Australians at highest risk of allergic disorders
16th OF September 2012
Experts have warned that Australia has one of the highest allergic disease rates in the world. Have you considered whether you or a family member is an allergy sufferer or at high-allergy risk?
With up to 40% of children having allergic sensitisation and many going on to develop allergic diseases, allergy figures have more than doubled in Australia over the past two decades.
Professor Mimi Tang, paediatric immunologist and allergist at the Royal Children's Hospital in Melbourne spoke to RESCU about these shocking figures:
“Rates of allergic disease have increased in all countries with a westernised lifestyle,” Professor Tang said. “So it seems that the western lifestyle is an important factor driving high rates.”
Though western lifestyle has been linked to high allergic conditions, the actual pinpointing factors as to why are unclear.
"The factors in the western lifestyle that are responsible are not entirely understood,” Professor Tang said.
“Possibilities include reduced exposure to a broad range of microbes in early life, this is a change that has occurred over the last 100 years.
“Also reduced UV exposure, reduced Vitamin D, reduced intake of omega 3 fatty acids in fish and reduced intake of vegetables that contain prebiotic type fibres.”
There are a few common allergies to watch out for.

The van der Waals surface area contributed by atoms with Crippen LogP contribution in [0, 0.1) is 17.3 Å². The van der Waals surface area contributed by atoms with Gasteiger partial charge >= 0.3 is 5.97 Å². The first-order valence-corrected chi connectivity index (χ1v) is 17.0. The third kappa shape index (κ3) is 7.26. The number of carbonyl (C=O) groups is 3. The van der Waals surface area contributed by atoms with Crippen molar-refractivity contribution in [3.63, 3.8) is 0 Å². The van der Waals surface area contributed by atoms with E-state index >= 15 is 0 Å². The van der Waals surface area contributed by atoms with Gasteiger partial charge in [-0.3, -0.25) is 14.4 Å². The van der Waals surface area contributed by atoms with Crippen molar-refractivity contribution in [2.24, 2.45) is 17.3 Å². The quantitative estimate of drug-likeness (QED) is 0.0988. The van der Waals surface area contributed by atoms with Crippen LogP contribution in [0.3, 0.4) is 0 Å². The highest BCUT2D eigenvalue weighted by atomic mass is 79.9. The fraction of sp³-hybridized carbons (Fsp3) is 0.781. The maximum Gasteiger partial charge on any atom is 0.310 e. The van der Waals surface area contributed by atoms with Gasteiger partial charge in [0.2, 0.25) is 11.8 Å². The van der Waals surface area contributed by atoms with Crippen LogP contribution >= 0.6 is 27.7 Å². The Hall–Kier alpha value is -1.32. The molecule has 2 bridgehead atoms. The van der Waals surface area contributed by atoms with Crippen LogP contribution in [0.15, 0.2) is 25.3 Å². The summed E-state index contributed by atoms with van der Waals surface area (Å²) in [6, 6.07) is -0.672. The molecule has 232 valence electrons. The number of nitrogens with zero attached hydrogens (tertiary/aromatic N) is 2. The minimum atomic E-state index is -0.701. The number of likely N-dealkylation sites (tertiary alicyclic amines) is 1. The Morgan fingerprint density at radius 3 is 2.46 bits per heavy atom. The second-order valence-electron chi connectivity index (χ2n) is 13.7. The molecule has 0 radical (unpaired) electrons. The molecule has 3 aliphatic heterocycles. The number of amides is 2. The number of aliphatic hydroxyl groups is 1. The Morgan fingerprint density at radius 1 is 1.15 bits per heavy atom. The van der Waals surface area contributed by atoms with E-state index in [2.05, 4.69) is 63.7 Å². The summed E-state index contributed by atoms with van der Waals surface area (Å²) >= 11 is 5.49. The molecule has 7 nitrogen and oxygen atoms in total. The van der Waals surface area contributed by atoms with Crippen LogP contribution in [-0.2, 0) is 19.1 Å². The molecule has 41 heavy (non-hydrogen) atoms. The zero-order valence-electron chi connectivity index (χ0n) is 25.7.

"The most common in Australia would be food allergies to egg, milk and peanuts," Professor Tang said.
"Overall though specific allergies to inhaled allergens such as pollen and house dust mites are the most common."
If you are unsure whether your child suffers from allergies or just a sniffly nose, Professor Tan said there are some tell-tale signs to look out for.
"Acute allergic reactions can be present with hives, swelling and difficulty breathing.
“Rarely, the circulation can also be involved, causing collapse or a pale floppy infant.”
Unfortunately prevention is limited, however, Professor Tang recommends being mindful during the early stages of a child’s life.
“Breast feed for at least six months, introduce complementary foods from four to six months, avoid cigarette smoke exposure in pregnancy and early life. For high risk babies – those with a family history of allergic disease in a parent or sibling – if the mother can't breast feed then a hydrolysed (low allergy formula) may be recommended in the first four to six months of life.”
Professor Tang shared with RESCU her five top allergy tips:
1. Note that common symptoms are hives, swelling and vomiting.
2. See a doctor if you suspect food allergy in yourself or your child.
3. Once you are diagnosed with a food allergy you must take care to avoid the food allergen.
4. Be careful when eating outside of the home.
5. Make sure any asthma is well controlled.
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